There are two stumbling-blocks to singing English as it is spoken in America. Firstly, we have been singing in "broken English" or "liturgically manufactured English" for so long that it's become a tradition. Secondly, few composers, adaptors and arrangers have a good knowledge of the original languages from which our sacred singing comes. In facing these problems, the Latin Church in America, for the most part, tragically gave up its rich chant tradition rather than transforming it in continuum, and re-set their hymns to what sounds less like English than American jingles. Fortunately, the Orthodox Church in America has been more cautious. There are some who are impatient with the slow progress towards singable English and bold new settings. Patience. It takes a generation to develop composers who are at once musicians, poets, linguists, and theologians. Anything less is little progress.

 

III.

To compose, there must be a theological understanding of the function of the particular hymn in the liturgical rite. The sacred function determines the style. Why is something called an "antiphon"? How does a didactic stichera work? If something in worship is "dialogic," how should it sound? What does a "festal shout" do? Why are some things meant to be sung by the assembly and not the cantor or the choir? (the "style" of assembly-singing is different) — and so on.

It seems to me that a composer should write for local needs (he's not writing an opus for himself). But to respond locally, one must understand the ethos of the worshipping community and possess a sensibility to what is "the sound of worship" of a particular group. The music of Orthodox worship in America today is best described as "eclectic" — something borrowed from many periods and places, from Byzantine Chant to the Plain-Chant of the Carpathians, to Bachmetev and, yes, even Bortiansky. I am not of the purists who say only one style of singing is fit for Orthodox worship in America. Within the continuum of our incredibly rich musical heritage, there are many "styles" that reflect the character of our broad cultural diversity. It seems good to me that we borrow the best from among the many, developing a "sound" that at once becomes our own, and yet is familiar to all.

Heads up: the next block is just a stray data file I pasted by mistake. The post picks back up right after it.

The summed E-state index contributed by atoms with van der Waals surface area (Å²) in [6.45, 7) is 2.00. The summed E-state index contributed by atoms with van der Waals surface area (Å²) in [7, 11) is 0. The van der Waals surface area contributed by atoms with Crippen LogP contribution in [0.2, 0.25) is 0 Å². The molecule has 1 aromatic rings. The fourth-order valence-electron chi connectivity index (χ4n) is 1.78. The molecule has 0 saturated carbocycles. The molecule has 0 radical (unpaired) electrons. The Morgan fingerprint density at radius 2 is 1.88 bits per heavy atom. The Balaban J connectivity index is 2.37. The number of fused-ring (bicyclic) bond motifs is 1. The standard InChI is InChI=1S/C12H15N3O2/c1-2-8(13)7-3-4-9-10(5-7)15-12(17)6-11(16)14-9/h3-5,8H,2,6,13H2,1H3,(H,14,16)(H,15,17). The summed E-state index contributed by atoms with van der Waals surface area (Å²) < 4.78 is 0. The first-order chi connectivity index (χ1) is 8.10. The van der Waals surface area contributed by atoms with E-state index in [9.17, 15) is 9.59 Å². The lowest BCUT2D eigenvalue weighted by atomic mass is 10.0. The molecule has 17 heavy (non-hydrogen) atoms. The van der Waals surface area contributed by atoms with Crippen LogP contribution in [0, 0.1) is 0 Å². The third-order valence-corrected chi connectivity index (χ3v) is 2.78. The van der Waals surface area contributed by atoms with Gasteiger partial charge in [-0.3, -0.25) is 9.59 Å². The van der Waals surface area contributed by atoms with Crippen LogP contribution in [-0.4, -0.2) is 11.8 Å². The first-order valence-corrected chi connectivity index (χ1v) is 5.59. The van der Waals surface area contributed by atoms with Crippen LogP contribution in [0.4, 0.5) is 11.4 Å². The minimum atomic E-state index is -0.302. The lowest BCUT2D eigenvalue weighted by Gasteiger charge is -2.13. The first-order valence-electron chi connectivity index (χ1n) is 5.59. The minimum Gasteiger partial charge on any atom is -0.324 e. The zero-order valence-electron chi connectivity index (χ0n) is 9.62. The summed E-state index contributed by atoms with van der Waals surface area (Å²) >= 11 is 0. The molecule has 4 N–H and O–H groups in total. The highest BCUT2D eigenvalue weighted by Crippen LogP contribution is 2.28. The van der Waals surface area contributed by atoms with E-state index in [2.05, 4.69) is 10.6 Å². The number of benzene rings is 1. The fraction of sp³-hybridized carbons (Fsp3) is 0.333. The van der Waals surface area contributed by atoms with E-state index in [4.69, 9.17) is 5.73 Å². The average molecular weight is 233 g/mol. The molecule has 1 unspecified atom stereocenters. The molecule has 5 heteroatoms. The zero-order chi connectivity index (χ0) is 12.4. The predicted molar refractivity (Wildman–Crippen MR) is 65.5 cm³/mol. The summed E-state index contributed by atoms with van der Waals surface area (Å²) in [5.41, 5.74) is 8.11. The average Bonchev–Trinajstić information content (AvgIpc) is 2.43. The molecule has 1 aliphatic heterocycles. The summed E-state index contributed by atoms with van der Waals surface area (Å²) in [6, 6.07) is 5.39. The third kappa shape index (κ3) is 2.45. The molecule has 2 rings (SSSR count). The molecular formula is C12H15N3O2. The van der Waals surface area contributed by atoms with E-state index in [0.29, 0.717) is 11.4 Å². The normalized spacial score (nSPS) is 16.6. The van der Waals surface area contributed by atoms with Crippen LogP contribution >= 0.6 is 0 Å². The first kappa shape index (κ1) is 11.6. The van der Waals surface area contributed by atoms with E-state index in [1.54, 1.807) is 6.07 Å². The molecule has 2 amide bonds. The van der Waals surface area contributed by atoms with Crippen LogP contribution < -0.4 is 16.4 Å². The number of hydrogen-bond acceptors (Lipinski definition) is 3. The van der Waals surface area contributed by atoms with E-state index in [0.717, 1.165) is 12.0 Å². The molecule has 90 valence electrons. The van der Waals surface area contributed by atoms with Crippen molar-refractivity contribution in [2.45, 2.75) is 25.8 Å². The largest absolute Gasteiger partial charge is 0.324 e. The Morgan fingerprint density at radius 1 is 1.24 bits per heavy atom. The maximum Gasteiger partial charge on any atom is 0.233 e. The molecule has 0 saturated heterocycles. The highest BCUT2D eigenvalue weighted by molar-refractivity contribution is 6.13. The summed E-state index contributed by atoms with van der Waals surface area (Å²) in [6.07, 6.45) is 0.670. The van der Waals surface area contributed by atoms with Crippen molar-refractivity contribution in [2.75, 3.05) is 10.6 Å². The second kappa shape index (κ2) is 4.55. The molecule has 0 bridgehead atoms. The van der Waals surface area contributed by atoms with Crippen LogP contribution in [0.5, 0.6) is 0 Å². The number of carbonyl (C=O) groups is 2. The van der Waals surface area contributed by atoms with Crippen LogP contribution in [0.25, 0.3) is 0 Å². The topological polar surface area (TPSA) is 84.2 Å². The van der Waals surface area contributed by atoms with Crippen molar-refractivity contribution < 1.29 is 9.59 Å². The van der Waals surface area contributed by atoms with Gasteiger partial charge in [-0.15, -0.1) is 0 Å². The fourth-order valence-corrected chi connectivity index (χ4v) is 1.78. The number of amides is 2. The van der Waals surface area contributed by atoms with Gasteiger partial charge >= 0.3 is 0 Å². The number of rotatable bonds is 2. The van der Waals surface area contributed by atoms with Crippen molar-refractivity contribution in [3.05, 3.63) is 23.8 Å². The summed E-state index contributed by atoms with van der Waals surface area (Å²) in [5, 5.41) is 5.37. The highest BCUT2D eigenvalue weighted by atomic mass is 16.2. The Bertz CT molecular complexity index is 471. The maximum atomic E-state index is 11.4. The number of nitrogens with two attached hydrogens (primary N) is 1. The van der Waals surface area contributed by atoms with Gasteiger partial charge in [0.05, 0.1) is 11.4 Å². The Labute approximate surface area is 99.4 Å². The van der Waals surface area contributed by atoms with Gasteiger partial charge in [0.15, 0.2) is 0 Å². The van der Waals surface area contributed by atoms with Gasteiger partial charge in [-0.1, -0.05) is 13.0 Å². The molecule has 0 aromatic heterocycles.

IV.

How does one "learn" to compose? Talk to anyone who writes. He or she will say "read the literature." That is to say, sing through the chant books, hum through the anthologies of liturgical music, learn to look at a partitura and hear the words and music in your head. It is not enough to listen to recordings. To become musically literate, you must learn to "hear" the sacred song by reading it. Look at the musical phrase; why does it work here and not there? Why is it written that way? Learn to read the literature.

I have one last suggestion. Develop language skills. To understand why something works in Greek or Slavonic but not in English, you have to know something about Greek, Slavonic and English. Certainly this is so if you want to work with chant forms. The "inner logic" of the chant has something to do with the nature of uttered language.

Musical skills. Language skills. One must learn to pray with both. How often it has been said that a theologian is one who prays. Father Meyendorff once said that theology is the search for words adequate for God. Perhaps sacred song is the search for the adequate utterance of these words, as the music of the heart.

 

From Jacob's Well
Newspaper of the Diocese of New York and New Jersey
Orthodox Church in America
Spring/Summer 1997